The environment played a huge role in how this fight unfolded. The opposing sides start positions were historical and then the squalls were randomly placed by rolling a D12 and a D6 (D12=location on table long edge and D6=position in from the edge in feet). As the IJN player my initial plan was to hold the CA's off outside of the USN rapid fire range and let my 8" batteries do some work before closing. The weather on the other hand looked like a good opportunity to get to my exit point toward Cape Torokina (which was part of the victory conditions) without getting shot at least too much.

 

On my approach the IJN acquisition rolls were poor for the only formation (DesRon 3) with a clear LOS to the USN and one of my Pete snoopers was shot down before it was able to drop flares and illuminate. The USN on the other hand had detected both DesRon 3 and both CAs. DesRon 10 remained undetected courtesy of the 2 column shifts right provided by the squalls. Radar detectors on the IJN formations flagships at least provided information that there was some opposing force out there somewhere in that general direction. 

 

The IJN finally caught a break when the 2nd Pete snooper located and illuminated part of the USN cruiser formation. Only DesRon 3 was in a position to take advantage of this illumination eventually getting off a barrage of 26 torpedoes. Sendai got crushed by a rain of 6" fire for this opportunity but at least the torps were on the way. The USN cruisers started an in-succession countermarch at that time, but the selected torpedo arc put the spreads right through the center of the formation. The torpedoes arrived just as the other IJN formations were emerging from the squall line. After that it was a short but deadly melee. 

 

I don't know why the USN player never released his DD divisions in order to make contact with the IJN further out from the cruiser force. The leading, DesDiv 45, never fired a shot, and the trailing, DesDiv 46 only had one ship fire torpedoes. Court Martials likely for the destroyer leadership team.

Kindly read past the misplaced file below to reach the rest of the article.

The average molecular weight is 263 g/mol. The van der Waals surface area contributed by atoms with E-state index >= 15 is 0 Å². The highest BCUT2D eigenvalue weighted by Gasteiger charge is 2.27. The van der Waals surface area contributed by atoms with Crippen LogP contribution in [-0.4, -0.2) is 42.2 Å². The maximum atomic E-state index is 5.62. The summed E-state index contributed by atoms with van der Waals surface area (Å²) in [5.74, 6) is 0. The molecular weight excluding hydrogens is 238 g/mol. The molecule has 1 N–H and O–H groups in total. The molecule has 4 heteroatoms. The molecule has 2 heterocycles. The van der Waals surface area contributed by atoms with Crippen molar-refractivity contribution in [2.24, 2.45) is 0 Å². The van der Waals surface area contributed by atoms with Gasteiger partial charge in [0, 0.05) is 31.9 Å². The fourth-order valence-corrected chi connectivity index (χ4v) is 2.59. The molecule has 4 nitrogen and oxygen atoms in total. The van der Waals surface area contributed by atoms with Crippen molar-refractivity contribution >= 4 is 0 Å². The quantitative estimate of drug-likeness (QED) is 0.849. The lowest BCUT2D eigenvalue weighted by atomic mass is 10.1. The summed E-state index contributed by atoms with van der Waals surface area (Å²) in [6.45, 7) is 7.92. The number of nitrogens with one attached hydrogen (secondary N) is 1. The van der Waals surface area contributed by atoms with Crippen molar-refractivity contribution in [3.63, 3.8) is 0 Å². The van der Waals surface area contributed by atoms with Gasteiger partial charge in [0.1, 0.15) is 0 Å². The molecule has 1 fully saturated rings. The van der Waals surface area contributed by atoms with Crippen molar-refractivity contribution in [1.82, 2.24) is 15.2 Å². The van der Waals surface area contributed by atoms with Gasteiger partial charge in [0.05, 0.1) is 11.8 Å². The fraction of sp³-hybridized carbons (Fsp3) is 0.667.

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#7 W. Clark

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Posted 27 March 2024 - 02:53 PM

I take it that the USN did not use star shell to illuminate its contacts. That is not unhistoric for USN to limit their star shell use as they suffered from a lot of duds from their prewar stocks. But this is a game and the 12,000-yard max night range of the 5L38 is a 2,000-yard range advantage over the Japanese that is built into the CRT. Personally, my standard approach is to make radar contact, get my DDs within 12,000 yards and illuminate. If the IJN has cruisers present and they are contacted along with destroyers, then the size difference should give some indication of which is which. So, to quote a captain of the Boise, "Pick the biggest one and shoot".

If you star shell works (and it always does if you are playing the RAW) then you have illuminated his cruisers. Due to the shift, he will almost certainly acquire your DDs, but not your cruisers. That leaves your cruisers firing at an illuminated target while they are unengaged, a two-range band downshift that will almost certainly allow for rapid fire from your 6-inch cruisers. The odds are with you getting at least 3 hits and the EDR fire(s) that follow even if you don't set them afire otherwise.

Your star shell firing destroyers turn away under smoke to break contact. The next turn your cruisers do the same. As long as you maintain radar contact you should retain situational awareness and that should allow you to do it all over again.